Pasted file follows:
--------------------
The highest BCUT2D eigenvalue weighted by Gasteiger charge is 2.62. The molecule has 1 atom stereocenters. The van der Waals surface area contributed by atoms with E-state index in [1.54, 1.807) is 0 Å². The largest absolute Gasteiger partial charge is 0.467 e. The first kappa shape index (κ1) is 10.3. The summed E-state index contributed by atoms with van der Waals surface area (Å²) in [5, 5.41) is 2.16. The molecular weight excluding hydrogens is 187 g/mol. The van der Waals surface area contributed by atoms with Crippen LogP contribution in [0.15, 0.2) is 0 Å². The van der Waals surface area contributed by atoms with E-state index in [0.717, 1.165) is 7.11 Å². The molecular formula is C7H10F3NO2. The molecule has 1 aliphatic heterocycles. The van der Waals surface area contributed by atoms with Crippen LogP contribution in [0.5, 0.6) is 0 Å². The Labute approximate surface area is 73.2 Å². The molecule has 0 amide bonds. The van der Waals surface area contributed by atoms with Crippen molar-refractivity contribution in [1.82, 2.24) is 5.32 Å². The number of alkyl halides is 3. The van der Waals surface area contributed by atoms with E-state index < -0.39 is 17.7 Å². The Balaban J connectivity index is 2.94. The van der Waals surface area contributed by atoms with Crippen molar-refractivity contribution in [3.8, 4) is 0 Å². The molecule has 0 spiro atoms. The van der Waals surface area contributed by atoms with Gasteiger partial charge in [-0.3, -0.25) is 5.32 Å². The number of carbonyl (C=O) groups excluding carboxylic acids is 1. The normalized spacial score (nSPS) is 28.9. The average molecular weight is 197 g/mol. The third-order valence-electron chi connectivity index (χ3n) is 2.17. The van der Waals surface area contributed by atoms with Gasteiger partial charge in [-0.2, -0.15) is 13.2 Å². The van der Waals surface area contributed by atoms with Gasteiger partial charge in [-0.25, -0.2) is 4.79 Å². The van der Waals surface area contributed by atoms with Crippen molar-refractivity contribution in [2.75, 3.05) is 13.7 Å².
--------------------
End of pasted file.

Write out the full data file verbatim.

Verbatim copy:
The highest BCUT2D eigenvalue weighted by Gasteiger charge is 2.62. The molecule has 1 atom stereocenters. The van der Waals surface area contributed by atoms with E-state index in [1.54, 1.807) is 0 Å². The largest absolute Gasteiger partial charge is 0.467 e. The first kappa shape index (κ1) is 10.3. The summed E-state index contributed by atoms with van der Waals surface area (Å²) in [5, 5.41) is 2.16. The molecular weight excluding hydrogens is 187 g/mol. The van der Waals surface area contributed by atoms with Crippen LogP contribution in [0.15, 0.2) is 0 Å². The van der Waals surface area contributed by atoms with E-state index in [0.717, 1.165) is 7.11 Å². The molecular formula is C7H10F3NO2. The molecule has 1 aliphatic heterocycles. The van der Waals surface area contributed by atoms with Crippen LogP contribution in [0.5, 0.6) is 0 Å². The Labute approximate surface area is 73.2 Å². The molecule has 0 amide bonds. The van der Waals surface area contributed by atoms with Crippen molar-refractivity contribution in [1.82, 2.24) is 5.32 Å². The number of alkyl halides is 3. The van der Waals surface area contributed by atoms with E-state index < -0.39 is 17.7 Å². The Balaban J connectivity index is 2.94. The van der Waals surface area contributed by atoms with Crippen molar-refractivity contribution in [3.8, 4) is 0 Å². The molecule has 0 spiro atoms. The van der Waals surface area contributed by atoms with Gasteiger partial charge in [-0.3, -0.25) is 5.32 Å². The number of carbonyl (C=O) groups excluding carboxylic acids is 1. The normalized spacial score (nSPS) is 28.9. The average molecular weight is 197 g/mol. The third-order valence-electron chi connectivity index (χ3n) is 2.17. The van der Waals surface area contributed by atoms with Gasteiger partial charge in [-0.2, -0.15) is 13.2 Å². The van der Waals surface area contributed by atoms with Gasteiger partial charge in [-0.25, -0.2) is 4.79 Å². The van der Waals surface area contributed by atoms with Crippen molar-refractivity contribution in [2.75, 3.05) is 13.7 Å².